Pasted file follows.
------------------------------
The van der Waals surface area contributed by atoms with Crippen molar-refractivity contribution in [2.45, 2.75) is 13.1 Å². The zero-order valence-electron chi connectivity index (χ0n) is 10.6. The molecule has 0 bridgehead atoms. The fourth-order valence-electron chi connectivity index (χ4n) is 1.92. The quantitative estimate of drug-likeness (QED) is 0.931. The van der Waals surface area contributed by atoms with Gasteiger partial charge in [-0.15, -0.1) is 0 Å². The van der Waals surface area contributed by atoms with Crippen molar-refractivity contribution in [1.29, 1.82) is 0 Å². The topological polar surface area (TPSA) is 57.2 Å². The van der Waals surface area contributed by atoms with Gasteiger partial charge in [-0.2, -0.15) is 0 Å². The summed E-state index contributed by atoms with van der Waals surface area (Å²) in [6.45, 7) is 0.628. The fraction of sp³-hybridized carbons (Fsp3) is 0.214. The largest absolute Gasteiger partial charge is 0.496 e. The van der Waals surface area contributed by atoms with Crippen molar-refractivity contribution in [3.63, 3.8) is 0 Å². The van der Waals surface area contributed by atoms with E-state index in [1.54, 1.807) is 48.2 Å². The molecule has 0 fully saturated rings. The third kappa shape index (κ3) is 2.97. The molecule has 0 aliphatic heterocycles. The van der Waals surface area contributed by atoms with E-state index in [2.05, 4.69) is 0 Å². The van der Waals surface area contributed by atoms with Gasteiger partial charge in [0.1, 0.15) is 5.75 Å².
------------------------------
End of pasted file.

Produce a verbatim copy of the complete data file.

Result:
The van der Waals surface area contributed by atoms with Crippen molar-refractivity contribution in [2.45, 2.75) is 13.1 Å². The zero-order valence-electron chi connectivity index (χ0n) is 10.6. The molecule has 0 bridgehead atoms. The fourth-order valence-electron chi connectivity index (χ4n) is 1.92. The quantitative estimate of drug-likeness (QED) is 0.931. The van der Waals surface area contributed by atoms with Gasteiger partial charge in [-0.15, -0.1) is 0 Å². The van der Waals surface area contributed by atoms with Crippen molar-refractivity contribution in [1.29, 1.82) is 0 Å². The topological polar surface area (TPSA) is 57.2 Å². The van der Waals surface area contributed by atoms with Gasteiger partial charge in [-0.2, -0.15) is 0 Å². The summed E-state index contributed by atoms with van der Waals surface area (Å²) in [6.45, 7) is 0.628. The fraction of sp³-hybridized carbons (Fsp3) is 0.214. The largest absolute Gasteiger partial charge is 0.496 e. The van der Waals surface area contributed by atoms with Crippen molar-refractivity contribution in [3.63, 3.8) is 0 Å². The van der Waals surface area contributed by atoms with E-state index in [1.54, 1.807) is 48.2 Å². The molecule has 0 fully saturated rings. The third kappa shape index (κ3) is 2.97. The molecule has 0 aliphatic heterocycles. The van der Waals surface area contributed by atoms with E-state index in [2.05, 4.69) is 0 Å². The van der Waals surface area contributed by atoms with Gasteiger partial charge in [0.1, 0.15) is 5.75 Å².